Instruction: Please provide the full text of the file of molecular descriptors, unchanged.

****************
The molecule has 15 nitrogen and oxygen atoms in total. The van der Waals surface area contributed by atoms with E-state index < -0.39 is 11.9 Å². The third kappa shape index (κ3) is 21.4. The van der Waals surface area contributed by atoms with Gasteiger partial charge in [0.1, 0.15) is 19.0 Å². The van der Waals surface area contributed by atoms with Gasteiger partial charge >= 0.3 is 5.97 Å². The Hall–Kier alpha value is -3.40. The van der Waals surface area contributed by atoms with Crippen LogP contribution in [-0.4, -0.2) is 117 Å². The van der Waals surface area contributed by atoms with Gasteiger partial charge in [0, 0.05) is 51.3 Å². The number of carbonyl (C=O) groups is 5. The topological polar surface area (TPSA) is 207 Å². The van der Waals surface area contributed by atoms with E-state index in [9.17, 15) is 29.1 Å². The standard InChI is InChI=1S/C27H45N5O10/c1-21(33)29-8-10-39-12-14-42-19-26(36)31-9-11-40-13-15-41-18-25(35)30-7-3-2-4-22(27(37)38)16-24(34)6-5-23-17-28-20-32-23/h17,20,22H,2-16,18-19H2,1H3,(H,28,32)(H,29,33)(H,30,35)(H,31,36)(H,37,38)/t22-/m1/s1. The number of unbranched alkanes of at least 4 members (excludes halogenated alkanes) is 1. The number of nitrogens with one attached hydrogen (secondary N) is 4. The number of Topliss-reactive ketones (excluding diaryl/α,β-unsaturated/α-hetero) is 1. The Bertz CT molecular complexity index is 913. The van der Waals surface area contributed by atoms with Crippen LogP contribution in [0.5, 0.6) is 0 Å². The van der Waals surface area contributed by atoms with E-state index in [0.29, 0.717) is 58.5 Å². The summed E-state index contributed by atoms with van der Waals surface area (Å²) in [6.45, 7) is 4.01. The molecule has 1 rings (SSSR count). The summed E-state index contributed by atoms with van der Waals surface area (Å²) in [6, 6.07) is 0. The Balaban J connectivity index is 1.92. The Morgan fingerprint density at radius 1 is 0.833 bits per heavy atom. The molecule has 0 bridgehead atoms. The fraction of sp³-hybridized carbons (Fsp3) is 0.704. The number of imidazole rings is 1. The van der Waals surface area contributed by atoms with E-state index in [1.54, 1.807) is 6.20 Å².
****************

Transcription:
The molecule has 15 nitrogen and oxygen atoms in total. The van der Waals surface area contributed by atoms with E-state index < -0.39 is 11.9 Å². The third kappa shape index (κ3) is 21.4. The van der Waals surface area contributed by atoms with Gasteiger partial charge in [0.1, 0.15) is 19.0 Å². The van der Waals surface area contributed by atoms with Gasteiger partial charge >= 0.3 is 5.97 Å². The Hall–Kier alpha value is -3.40. The van der Waals surface area contributed by atoms with Crippen LogP contribution in [-0.4, -0.2) is 117 Å². The van der Waals surface area contributed by atoms with Gasteiger partial charge in [0, 0.05) is 51.3 Å². The number of carbonyl (C=O) groups is 5. The topological polar surface area (TPSA) is 207 Å². The van der Waals surface area contributed by atoms with E-state index in [9.17, 15) is 29.1 Å². The standard InChI is InChI=1S/C27H45N5O10/c1-21(33)29-8-10-39-12-14-42-19-26(36)31-9-11-40-13-15-41-18-25(35)30-7-3-2-4-22(27(37)38)16-24(34)6-5-23-17-28-20-32-23/h17,20,22H,2-16,18-19H2,1H3,(H,28,32)(H,29,33)(H,30,35)(H,31,36)(H,37,38)/t22-/m1/s1. The number of unbranched alkanes of at least 4 members (excludes halogenated alkanes) is 1. The number of nitrogens with one attached hydrogen (secondary N) is 4. The number of Topliss-reactive ketones (excluding diaryl/α,β-unsaturated/α-hetero) is 1. The Bertz CT molecular complexity index is 913. The van der Waals surface area contributed by atoms with Crippen LogP contribution in [0.5, 0.6) is 0 Å². The van der Waals surface area contributed by atoms with E-state index in [0.29, 0.717) is 58.5 Å². The summed E-state index contributed by atoms with van der Waals surface area (Å²) in [6.45, 7) is 4.01. The molecule has 1 rings (SSSR count). The summed E-state index contributed by atoms with van der Waals surface area (Å²) in [6, 6.07) is 0. The Balaban J connectivity index is 1.92. The Morgan fingerprint density at radius 1 is 0.833 bits per heavy atom. The molecule has 0 bridgehead atoms. The fraction of sp³-hybridized carbons (Fsp3) is 0.704. The number of imidazole rings is 1. The van der Waals surface area contributed by atoms with E-state index in [1.54, 1.807) is 6.20 Å².